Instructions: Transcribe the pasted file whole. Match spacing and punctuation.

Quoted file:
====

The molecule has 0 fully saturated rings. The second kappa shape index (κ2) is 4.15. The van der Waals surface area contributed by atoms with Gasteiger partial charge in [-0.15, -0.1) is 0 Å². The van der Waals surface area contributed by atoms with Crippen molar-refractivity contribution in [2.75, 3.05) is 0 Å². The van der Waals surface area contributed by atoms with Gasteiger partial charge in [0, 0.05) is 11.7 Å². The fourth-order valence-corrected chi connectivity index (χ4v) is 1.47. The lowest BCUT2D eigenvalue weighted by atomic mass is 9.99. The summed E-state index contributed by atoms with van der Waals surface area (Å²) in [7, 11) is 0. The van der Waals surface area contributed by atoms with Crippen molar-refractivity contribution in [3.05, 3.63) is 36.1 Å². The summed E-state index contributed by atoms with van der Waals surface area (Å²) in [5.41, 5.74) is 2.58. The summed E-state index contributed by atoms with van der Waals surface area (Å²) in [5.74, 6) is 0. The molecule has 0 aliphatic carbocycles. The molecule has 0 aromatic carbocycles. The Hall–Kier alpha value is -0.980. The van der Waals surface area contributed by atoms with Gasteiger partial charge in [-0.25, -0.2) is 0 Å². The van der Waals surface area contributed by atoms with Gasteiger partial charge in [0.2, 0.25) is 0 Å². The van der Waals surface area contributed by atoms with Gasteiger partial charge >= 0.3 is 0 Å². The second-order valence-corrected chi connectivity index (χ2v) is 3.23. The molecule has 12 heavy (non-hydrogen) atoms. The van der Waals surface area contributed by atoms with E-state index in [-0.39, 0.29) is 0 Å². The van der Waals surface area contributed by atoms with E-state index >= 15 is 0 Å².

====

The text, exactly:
The molecule has 0 fully saturated rings. The second kappa shape index (κ2) is 4.15. The van der Waals surface area contributed by atoms with Gasteiger partial charge in [-0.15, -0.1) is 0 Å². The van der Waals surface area contributed by atoms with Crippen molar-refractivity contribution in [2.75, 3.05) is 0 Å². The van der Waals surface area contributed by atoms with Gasteiger partial charge in [0, 0.05) is 11.7 Å². The fourth-order valence-corrected chi connectivity index (χ4v) is 1.47. The lowest BCUT2D eigenvalue weighted by atomic mass is 9.99. The summed E-state index contributed by atoms with van der Waals surface area (Å²) in [7, 11) is 0. The van der Waals surface area contributed by atoms with Crippen molar-refractivity contribution in [3.05, 3.63) is 36.1 Å². The summed E-state index contributed by atoms with van der Waals surface area (Å²) in [5.41, 5.74) is 2.58. The summed E-state index contributed by atoms with van der Waals surface area (Å²) in [5.74, 6) is 0. The molecule has 0 aliphatic carbocycles. The molecule has 0 aromatic carbocycles. The Hall–Kier alpha value is -0.980. The van der Waals surface area contributed by atoms with Gasteiger partial charge in [-0.25, -0.2) is 0 Å². The van der Waals surface area contributed by atoms with Gasteiger partial charge in [0.2, 0.25) is 0 Å². The van der Waals surface area contributed by atoms with Gasteiger partial charge >= 0.3 is 0 Å². The second-order valence-corrected chi connectivity index (χ2v) is 3.23. The molecule has 12 heavy (non-hydrogen) atoms. The van der Waals surface area contributed by atoms with E-state index in [-0.39, 0.29) is 0 Å². The van der Waals surface area contributed by atoms with E-state index >= 15 is 0 Å².